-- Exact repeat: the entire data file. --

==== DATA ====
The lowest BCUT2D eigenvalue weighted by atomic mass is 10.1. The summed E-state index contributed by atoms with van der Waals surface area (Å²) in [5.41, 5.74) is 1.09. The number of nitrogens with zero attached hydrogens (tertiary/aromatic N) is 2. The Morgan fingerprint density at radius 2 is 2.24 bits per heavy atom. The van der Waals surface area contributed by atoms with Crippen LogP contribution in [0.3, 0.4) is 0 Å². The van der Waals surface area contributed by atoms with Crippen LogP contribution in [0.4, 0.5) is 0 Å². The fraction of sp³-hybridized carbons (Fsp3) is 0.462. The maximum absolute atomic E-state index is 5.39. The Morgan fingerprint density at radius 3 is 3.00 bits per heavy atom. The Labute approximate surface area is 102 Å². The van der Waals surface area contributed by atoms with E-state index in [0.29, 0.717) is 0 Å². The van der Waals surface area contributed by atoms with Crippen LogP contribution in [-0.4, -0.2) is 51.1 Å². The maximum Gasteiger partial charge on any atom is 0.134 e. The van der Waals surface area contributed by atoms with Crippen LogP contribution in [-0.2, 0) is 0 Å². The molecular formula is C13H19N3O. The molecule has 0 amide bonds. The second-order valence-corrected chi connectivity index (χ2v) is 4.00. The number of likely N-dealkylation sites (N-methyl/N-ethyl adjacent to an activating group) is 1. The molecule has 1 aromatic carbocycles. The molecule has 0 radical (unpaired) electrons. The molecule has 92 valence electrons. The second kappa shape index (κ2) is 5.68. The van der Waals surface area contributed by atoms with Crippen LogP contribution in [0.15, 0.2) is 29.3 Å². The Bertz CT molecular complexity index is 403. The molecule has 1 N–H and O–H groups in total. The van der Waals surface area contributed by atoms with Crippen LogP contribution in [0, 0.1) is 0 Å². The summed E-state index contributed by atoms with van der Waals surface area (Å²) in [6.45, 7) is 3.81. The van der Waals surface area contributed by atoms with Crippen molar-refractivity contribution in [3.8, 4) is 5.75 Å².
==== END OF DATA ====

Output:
The lowest BCUT2D eigenvalue weighted by atomic mass is 10.1. The summed E-state index contributed by atoms with van der Waals surface area (Å²) in [5.41, 5.74) is 1.09. The number of nitrogens with zero attached hydrogens (tertiary/aromatic N) is 2. The Morgan fingerprint density at radius 2 is 2.24 bits per heavy atom. The van der Waals surface area contributed by atoms with Crippen LogP contribution in [0.3, 0.4) is 0 Å². The van der Waals surface area contributed by atoms with Crippen LogP contribution in [0.4, 0.5) is 0 Å². The fraction of sp³-hybridized carbons (Fsp3) is 0.462. The maximum absolute atomic E-state index is 5.39. The Morgan fingerprint density at radius 3 is 3.00 bits per heavy atom. The Labute approximate surface area is 102 Å². The van der Waals surface area contributed by atoms with E-state index in [0.29, 0.717) is 0 Å². The van der Waals surface area contributed by atoms with Crippen LogP contribution in [-0.4, -0.2) is 51.1 Å². The maximum Gasteiger partial charge on any atom is 0.134 e. The van der Waals surface area contributed by atoms with Crippen LogP contribution in [-0.2, 0) is 0 Å². The molecular formula is C13H19N3O. The molecule has 0 amide bonds. The second-order valence-corrected chi connectivity index (χ2v) is 4.00. The number of likely N-dealkylation sites (N-methyl/N-ethyl adjacent to an activating group) is 1. The molecule has 1 aromatic carbocycles. The molecule has 0 radical (unpaired) electrons. The molecule has 92 valence electrons. The second kappa shape index (κ2) is 5.68. The van der Waals surface area contributed by atoms with Crippen LogP contribution in [0.15, 0.2) is 29.3 Å². The Bertz CT molecular complexity index is 403. The molecule has 1 N–H and O–H groups in total. The van der Waals surface area contributed by atoms with Crippen LogP contribution in [0, 0.1) is 0 Å². The summed E-state index contributed by atoms with van der Waals surface area (Å²) in [6.45, 7) is 3.81. The van der Waals surface area contributed by atoms with Crippen molar-refractivity contribution in [3.8, 4) is 5.75 Å².